PORTLAND (AP) – Environmental activists in Maine have latched onto a new summer disaster movie as a way to spread their message about the perils of global warming.

Volunteers for the Natural Resources Council of Maine will pass out fliers to movie goers at Portland-area theaters on Friday and Saturday nights after the opening of “The Day After Tomorrow.”

On Friday, at Hoyts Falmouth Cinema 10, the Sierra Club and the Maine Council of Churches will host a preview of the movie that depicts global disaster caused by climate change.

The preview will be followed by a panel discussion featuring a University of New Hampshire scientist, the commissioner of the Maine Department of Environmental Protection, and others.

The Sierra Club also plans to host a series of local house parties and picnics this summer to talk about air pollution and global warming. A hybrid car tour will be stopping at different beaches along the East Coast, reaching Maine on July 12.

Environmentalists admit that many of the special-effects scenarios featured in “The Day After Tomorrow” are far-fetched. The $125 million movie’s pivotal scenes include a snowstorm in New Delhi, tornadoes in Los Angeles and grapefruit-size hail in Tokyo.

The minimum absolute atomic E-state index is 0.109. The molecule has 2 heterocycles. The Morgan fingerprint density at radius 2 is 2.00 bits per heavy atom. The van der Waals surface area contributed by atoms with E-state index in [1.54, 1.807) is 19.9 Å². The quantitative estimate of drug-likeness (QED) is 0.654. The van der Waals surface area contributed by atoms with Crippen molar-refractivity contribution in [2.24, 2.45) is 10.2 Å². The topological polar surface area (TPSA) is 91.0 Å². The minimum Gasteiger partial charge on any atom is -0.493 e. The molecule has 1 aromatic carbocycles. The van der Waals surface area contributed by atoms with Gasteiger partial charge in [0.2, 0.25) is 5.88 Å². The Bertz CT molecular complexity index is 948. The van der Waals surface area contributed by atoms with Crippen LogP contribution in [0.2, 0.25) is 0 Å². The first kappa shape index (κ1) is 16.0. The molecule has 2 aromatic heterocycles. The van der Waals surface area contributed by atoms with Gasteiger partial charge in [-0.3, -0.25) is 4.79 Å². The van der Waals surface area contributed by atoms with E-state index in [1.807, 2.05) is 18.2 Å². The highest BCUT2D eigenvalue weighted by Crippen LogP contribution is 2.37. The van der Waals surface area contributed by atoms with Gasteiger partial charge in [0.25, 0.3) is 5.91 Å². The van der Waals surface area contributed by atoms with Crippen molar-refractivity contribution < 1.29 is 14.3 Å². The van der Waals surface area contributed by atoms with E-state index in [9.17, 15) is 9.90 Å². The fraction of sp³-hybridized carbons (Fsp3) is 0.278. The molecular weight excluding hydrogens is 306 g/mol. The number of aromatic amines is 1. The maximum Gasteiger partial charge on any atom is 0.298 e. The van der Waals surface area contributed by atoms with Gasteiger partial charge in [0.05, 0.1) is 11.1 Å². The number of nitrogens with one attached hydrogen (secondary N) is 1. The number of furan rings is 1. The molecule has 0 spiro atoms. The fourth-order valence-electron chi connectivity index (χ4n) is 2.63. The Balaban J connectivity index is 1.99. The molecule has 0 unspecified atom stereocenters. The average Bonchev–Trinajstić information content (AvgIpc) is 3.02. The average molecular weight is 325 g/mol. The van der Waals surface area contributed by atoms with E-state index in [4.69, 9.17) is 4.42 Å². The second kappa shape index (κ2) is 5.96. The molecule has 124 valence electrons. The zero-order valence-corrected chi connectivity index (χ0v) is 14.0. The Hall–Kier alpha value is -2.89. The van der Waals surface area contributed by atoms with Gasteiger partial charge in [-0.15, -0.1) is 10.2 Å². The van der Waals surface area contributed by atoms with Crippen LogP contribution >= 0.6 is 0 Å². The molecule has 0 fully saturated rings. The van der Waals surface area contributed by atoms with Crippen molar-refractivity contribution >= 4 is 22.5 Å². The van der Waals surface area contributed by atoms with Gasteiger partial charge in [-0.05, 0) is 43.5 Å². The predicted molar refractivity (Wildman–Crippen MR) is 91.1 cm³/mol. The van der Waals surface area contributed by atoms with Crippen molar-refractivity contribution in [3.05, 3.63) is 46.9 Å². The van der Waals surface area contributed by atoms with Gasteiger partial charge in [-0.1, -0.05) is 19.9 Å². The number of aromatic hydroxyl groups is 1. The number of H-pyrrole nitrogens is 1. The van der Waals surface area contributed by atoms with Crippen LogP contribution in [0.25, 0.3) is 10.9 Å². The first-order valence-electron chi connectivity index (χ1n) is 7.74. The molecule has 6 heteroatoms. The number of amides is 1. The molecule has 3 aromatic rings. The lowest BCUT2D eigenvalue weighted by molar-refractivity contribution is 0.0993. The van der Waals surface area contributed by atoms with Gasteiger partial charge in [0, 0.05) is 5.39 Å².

For scientists, abrupt climate change usually means change that happens over a few decades, not a full-blown ice age that impossibly descends on New York City within just a few days.

“This movie distorts global warming, obviously,” said Maureen Drouin, northeast regional representative of the Sierra Club. “It’s a disaster movie. But we also feel that the Bush administration is distorting the science on global warming.”‘

Mark Hays, outreach coordinator for the Natural Resources Council of Maine, compared the movie to a “good fable.”

“It essentially seeks to entertain while touching on more basic truths,” he said.

“The basic truth here is that global warming is real, it’s happening today, and there are going to be impacts that hit close to home here in Maine.”

To Jon Reisman, it is all just so much hype. Reisman, associate professor of economics and public policy at the University of Maine at Machias, said environmentalists’ activities around “The Day After Tomorrow” fit a pattern in the development of climate change policy.

“To get it on the agenda,” he said, “you have to make people think something terrible is happening.”

The flier to be handed out this weekend urges Gov. John Baldacci to support a climate-change action plan that will be sent to the Legislature this fall.

AP-ES-05-27-04 0917EDT

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